When It’s Time for a Change
A parent may file a motion to modify custody in New Jersey if there has been a significant change in circumstances. A change of circumstances is significant if they were not present or could not have been predicted at the time of the original custody order issuance. Examples of situations that could be considered a significant change in circumstances include:
- The custodial parent has a good faith reason (i.e. compelling) for relocation
- Either parent has failed to follow the custody and parenting time order
- The original custody and parenting time order is no longer in the best interests of the child
- The child is at imminent risk of harm due to the standing custody and parenting time order, which must be changed to secure the child’s safety
This list is not exhaustive but should give you an idea of the kinds of scenarios parents often find themselves in when seeking custody modifications.
If your schedule changes, you must be able to clearly demonstrate to the judge that this is a significant change in circumstances. You will also need to demonstrate why and how you want custody modified. For example, modifying custody because you need more time in your day might not constitute a significant enough change in circumstances. If your schedule at work involuntarily changed, however, and you were no longer able to follow the existing custody order, the judge might consider this a significant change in circumstances.
A change in schedule alone is not in and of itself enough to warrant a modification of custody. Even small changes can disrupt a child’s life. New Jersey family law judges want to ensure custody orders protect the well being of children. Custody orders can provide a child with routine and stability. But frequent modifications may be harmful to the child. Your change in schedule must be a compelling reason for modifying custody. Otherwise, the judge may view it as a frivolous request and deny your motion outright.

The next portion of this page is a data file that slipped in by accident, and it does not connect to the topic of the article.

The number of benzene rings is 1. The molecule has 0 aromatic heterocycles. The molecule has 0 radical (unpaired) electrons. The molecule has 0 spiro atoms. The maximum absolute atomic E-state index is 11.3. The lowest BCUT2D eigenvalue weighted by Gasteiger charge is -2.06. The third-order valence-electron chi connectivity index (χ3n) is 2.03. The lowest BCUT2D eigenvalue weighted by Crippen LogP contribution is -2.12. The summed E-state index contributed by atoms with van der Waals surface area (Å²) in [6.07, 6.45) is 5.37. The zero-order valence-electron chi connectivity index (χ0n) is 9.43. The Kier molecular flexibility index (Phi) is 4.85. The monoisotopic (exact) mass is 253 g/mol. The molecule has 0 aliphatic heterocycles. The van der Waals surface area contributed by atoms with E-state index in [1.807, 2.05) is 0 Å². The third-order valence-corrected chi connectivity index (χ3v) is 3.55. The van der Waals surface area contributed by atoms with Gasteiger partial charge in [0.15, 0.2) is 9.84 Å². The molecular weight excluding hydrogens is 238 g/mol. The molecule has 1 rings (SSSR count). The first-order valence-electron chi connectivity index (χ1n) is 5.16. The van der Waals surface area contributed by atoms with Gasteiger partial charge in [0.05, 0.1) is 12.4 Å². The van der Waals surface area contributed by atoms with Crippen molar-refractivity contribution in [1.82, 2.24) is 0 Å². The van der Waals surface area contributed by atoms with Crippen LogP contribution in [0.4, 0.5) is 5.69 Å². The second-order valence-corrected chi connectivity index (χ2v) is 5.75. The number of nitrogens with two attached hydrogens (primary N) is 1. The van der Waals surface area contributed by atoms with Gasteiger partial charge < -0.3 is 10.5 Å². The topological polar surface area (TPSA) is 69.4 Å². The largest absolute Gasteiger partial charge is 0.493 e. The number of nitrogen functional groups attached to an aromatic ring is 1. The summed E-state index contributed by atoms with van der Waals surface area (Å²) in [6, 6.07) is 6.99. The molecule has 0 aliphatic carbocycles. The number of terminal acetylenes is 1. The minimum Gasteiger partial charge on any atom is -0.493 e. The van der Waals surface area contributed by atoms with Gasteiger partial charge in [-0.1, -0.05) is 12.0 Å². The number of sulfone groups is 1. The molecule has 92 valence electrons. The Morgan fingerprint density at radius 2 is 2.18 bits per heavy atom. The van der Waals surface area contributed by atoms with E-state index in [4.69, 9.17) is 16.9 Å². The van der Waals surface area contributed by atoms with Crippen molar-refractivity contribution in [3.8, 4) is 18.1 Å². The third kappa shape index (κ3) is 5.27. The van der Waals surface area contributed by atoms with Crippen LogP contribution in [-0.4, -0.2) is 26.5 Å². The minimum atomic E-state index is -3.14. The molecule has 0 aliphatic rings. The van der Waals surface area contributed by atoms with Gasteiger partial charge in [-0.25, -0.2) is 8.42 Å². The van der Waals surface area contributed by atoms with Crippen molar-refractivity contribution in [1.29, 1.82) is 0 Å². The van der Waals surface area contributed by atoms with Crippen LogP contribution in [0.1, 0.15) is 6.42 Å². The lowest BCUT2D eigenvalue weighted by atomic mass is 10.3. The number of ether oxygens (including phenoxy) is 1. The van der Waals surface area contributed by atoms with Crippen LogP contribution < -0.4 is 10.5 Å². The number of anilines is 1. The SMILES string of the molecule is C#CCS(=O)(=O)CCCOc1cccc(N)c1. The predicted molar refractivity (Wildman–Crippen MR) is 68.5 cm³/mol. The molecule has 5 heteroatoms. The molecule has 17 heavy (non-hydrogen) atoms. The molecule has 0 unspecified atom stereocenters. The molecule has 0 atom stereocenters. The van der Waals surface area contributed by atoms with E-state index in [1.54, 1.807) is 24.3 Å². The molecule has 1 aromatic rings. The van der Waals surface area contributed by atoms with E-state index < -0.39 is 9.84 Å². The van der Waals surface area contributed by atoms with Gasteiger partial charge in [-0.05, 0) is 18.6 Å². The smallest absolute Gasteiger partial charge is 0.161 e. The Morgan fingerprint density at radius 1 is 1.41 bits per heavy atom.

How to Modify Custody
If you need to modify custody due to a change in your schedule, consider resolving the issue directly with the other parent. If you can do so amicably and in good faith, you might be able to save the expense of going to court. But many parents are unable to or feel uncomfortable with forming agreements to deviate from the existing custody order with the other parent. This is not uncommon. You should not feel bad if you can’t reach an agreement over a modification on your own. Custody is a high-stakes, emotionally charged issue many parents struggle to agree on.
If you want a legally enforceable custody order that looks out for your child’s best interests, consult with a seasoned New Jersey child custody attorney. An attorney can explain the New Jersey statute on child custody modifications and go over some of the things the family law judge will look for when reviewing a request for custody modification. From there, you can prepare a compelling argument to give you the greatest chance of having your request granted without a bitter court battle.
Do you need to modify custody in New Jersey? If so, Williams Law Group, LLC can help. Our skilled divorce attorneys can help you navigate the modification process from start to finish. Located in Short Hills, New Jersey, Williams Law Group, LLC provides compassionate and dedicated legal services to Union, Bergen, Essex, Hudson, Morris, Monmouth, and Middlesex counties, and the surrounding areas. Our knowledgeable attorneys handle divorce and family law, child custody, and child abuse/neglect cases. Call our office at (908) 810-1083, email us at email@example.com, or contact us through our confidential online form to schedule a consultation and ultimately get you connected with an experienced New Jersey divorce and child custody attorney.